Autumn 2011 #2
Euphoric would be the only worthy adjective to describe the first day of Bugger’s rehabilitation. Thankfully she never stopped working altogether, but I had taken to making trips around the house slowly and in reverse to minimise the nerve-shattering cacophony issuing from some part of her mangled transmission. So it was pure bliss, unadulterated ecstasy, to select high speed and launch headlong (feet first?) down our drive and into the wilderness of suburbia once again. A handicapped re-birth! Fitted with a pair of brand new motors nothing was out of reach for B4 and I. Busses, shops, the post office, a few hours at our church office, what a fabulous day! I caught myself laughing out loud mid way over a zebra crossing. (Embarrassingly, I think it may have been a quizzical look from a fellow pedestrian that brought this to my notice!) My first day back on the road had – to be frank – something of a virginal quality to it (an allegory that falls technically short of the mark!) The second and third days of liberty were no less rewarding with an overnight train journey to visit our children (and attend a medical appointment, but who care’s about that?) On the fourth day I actually stayed home, but family came from near and far to celebrate a birthday. And today, day five in our emancipation, I preached in our church. (Yes, I spoke in public! A big, fat sound system in a quiet auditorium makes it quite possible to do what I can’t often manage in day to day life). This freedom is like a lungful of fresh air. Or, more potently, like a draught of cool water.
We live on the Murray River; famed of late for its demise. In recent years this once-great river has actually failed to reach its mouth, ecosystems have collapsed, and grand century-old river gums have died along hundreds of miles of its banks. But not this year. Floods have swept the country and the river runs full to the brink. Just beyond the hills beside our home is a sight more astonishing still: a vast body of water that was not there six months ago. Last summer Lake Hume languished, as it has for years, at well under ten percent of its capacity. Now it brims with three million megalitres of water, five times the volume of Sydney Harbour, its twin tributary rivers backed up for over 40 kilometres. Growing up on Sydney’s tidal foreshores I am used to water that stays reasonably in its place. You can expect the ocean to be there when you visit. In contrast this sudden appearance of a gigantic fresh-water reservoir is both wonderful and worrisome – not unlike the sudden independence that B4 and I have been indulging.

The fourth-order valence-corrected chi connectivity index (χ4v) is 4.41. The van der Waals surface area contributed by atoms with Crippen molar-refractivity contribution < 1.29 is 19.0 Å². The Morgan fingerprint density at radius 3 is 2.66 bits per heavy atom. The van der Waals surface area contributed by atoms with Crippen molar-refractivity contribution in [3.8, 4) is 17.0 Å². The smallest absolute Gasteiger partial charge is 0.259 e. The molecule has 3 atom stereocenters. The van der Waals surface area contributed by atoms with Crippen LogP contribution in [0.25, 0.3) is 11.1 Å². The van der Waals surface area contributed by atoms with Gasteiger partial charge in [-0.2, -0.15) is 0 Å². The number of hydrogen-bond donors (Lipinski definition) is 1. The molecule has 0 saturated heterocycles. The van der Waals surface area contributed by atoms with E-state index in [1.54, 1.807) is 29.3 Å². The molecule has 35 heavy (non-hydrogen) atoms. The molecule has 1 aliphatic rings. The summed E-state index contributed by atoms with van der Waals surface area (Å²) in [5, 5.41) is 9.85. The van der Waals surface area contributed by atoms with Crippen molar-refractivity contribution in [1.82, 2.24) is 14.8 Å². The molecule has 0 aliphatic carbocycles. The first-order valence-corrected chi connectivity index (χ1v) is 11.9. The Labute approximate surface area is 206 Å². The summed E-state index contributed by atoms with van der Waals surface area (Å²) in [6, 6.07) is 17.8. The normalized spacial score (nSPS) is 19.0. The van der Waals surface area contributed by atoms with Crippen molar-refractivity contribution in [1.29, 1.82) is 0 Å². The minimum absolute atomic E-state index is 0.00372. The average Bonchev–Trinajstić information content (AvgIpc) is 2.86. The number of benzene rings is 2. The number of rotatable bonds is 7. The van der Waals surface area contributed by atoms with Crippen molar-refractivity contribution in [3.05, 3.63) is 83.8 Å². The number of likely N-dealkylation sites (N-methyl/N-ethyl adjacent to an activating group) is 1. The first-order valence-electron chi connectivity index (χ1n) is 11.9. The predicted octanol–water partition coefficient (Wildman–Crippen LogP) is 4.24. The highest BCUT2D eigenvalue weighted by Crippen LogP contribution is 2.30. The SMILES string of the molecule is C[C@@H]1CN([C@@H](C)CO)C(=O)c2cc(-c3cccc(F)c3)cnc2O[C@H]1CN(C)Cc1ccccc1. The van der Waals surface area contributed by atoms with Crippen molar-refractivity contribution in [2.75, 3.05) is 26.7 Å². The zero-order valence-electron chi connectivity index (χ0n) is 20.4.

Euphoria, fun though it is, is a warning, and exhilaration cautionary. The thrill of my escape to freedom betrays a deficit in my internal world because I was not, in all honesty, content in temporary confinement. It’s a fine line of course: there is nothing fundamentally wrong with excitement, or with busses, or trains, or adventure; just as there is nothing intrinsically superior in seclusion. Indeed, family and church have been the only things to have drawn me out of the confines of the house in a fortnight, and I dearly love them both. Such things – all things – are always a matter of the heart.
I know I am making an enormous fuss over two measly weeks, but bear with me a little longer. I survived my two weeks quite well: I didn’t go stir crazy, I didn’t contract cabin fever. Survival, however, is not my goal. I am not satisfied with endurance. If I aim to thrive and flourish in whatever lies ahead, then there is work to be done in my internal world. I cannot spend my days waiting for the drought to end, the river to rise or the dam to fill. I won’t become captive to freedom. I will have to learn more of the art of silence; more of the meditation of the desert. There is another image that is neither lake nor harbour, a spring of water not subject to season or environment:
“Let anyone who is thirsty come to me and drink. Whoever believes in me, as Scripture has said, rivers of living water will flow from within them.”